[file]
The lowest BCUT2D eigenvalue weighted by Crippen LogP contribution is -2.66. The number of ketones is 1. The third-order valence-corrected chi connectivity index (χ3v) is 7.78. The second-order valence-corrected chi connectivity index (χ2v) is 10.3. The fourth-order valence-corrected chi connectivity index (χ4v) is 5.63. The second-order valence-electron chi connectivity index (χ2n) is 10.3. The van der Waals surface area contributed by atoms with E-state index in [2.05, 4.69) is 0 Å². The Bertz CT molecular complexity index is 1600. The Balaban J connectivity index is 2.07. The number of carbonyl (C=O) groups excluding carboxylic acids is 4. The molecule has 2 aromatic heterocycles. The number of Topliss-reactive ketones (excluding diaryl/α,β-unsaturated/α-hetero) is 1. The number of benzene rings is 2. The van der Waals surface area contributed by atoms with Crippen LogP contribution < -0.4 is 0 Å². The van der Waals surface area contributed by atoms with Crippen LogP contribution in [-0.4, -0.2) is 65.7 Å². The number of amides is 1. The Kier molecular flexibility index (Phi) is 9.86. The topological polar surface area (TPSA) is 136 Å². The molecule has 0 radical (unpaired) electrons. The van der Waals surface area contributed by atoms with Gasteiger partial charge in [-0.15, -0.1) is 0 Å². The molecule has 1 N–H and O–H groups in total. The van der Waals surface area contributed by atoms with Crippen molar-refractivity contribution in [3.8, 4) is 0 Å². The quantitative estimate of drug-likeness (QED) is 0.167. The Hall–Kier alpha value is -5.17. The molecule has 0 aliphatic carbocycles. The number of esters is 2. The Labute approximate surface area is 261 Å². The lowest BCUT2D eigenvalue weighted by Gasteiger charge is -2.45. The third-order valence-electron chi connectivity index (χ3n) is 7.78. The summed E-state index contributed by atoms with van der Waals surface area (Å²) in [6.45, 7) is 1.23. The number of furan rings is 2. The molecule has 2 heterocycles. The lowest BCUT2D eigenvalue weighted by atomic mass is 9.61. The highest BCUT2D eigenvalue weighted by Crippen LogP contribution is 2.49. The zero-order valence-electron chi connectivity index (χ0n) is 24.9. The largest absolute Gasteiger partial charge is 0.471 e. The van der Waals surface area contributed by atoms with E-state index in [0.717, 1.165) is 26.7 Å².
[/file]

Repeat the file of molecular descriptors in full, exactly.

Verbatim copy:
The lowest BCUT2D eigenvalue weighted by Crippen LogP contribution is -2.66. The number of ketones is 1. The third-order valence-corrected chi connectivity index (χ3v) is 7.78. The second-order valence-corrected chi connectivity index (χ2v) is 10.3. The fourth-order valence-corrected chi connectivity index (χ4v) is 5.63. The second-order valence-electron chi connectivity index (χ2n) is 10.3. The van der Waals surface area contributed by atoms with E-state index in [2.05, 4.69) is 0 Å². The Bertz CT molecular complexity index is 1600. The Balaban J connectivity index is 2.07. The number of carbonyl (C=O) groups excluding carboxylic acids is 4. The molecule has 2 aromatic heterocycles. The number of Topliss-reactive ketones (excluding diaryl/α,β-unsaturated/α-hetero) is 1. The number of benzene rings is 2. The van der Waals surface area contributed by atoms with Crippen LogP contribution < -0.4 is 0 Å². The van der Waals surface area contributed by atoms with Crippen LogP contribution in [-0.4, -0.2) is 65.7 Å². The number of amides is 1. The Kier molecular flexibility index (Phi) is 9.86. The topological polar surface area (TPSA) is 136 Å². The molecule has 0 radical (unpaired) electrons. The van der Waals surface area contributed by atoms with Gasteiger partial charge in [-0.15, -0.1) is 0 Å². The molecule has 1 N–H and O–H groups in total. The van der Waals surface area contributed by atoms with Crippen molar-refractivity contribution in [3.8, 4) is 0 Å². The quantitative estimate of drug-likeness (QED) is 0.167. The Hall–Kier alpha value is -5.17. The molecule has 0 aliphatic carbocycles. The number of esters is 2. The Labute approximate surface area is 261 Å². The lowest BCUT2D eigenvalue weighted by Gasteiger charge is -2.45. The third-order valence-electron chi connectivity index (χ3n) is 7.78. The summed E-state index contributed by atoms with van der Waals surface area (Å²) in [6.45, 7) is 1.23. The number of furan rings is 2. The molecule has 2 heterocycles. The lowest BCUT2D eigenvalue weighted by atomic mass is 9.61. The highest BCUT2D eigenvalue weighted by Crippen LogP contribution is 2.49. The zero-order valence-electron chi connectivity index (χ0n) is 24.9. The largest absolute Gasteiger partial charge is 0.471 e. The van der Waals surface area contributed by atoms with E-state index in [0.717, 1.165) is 26.7 Å².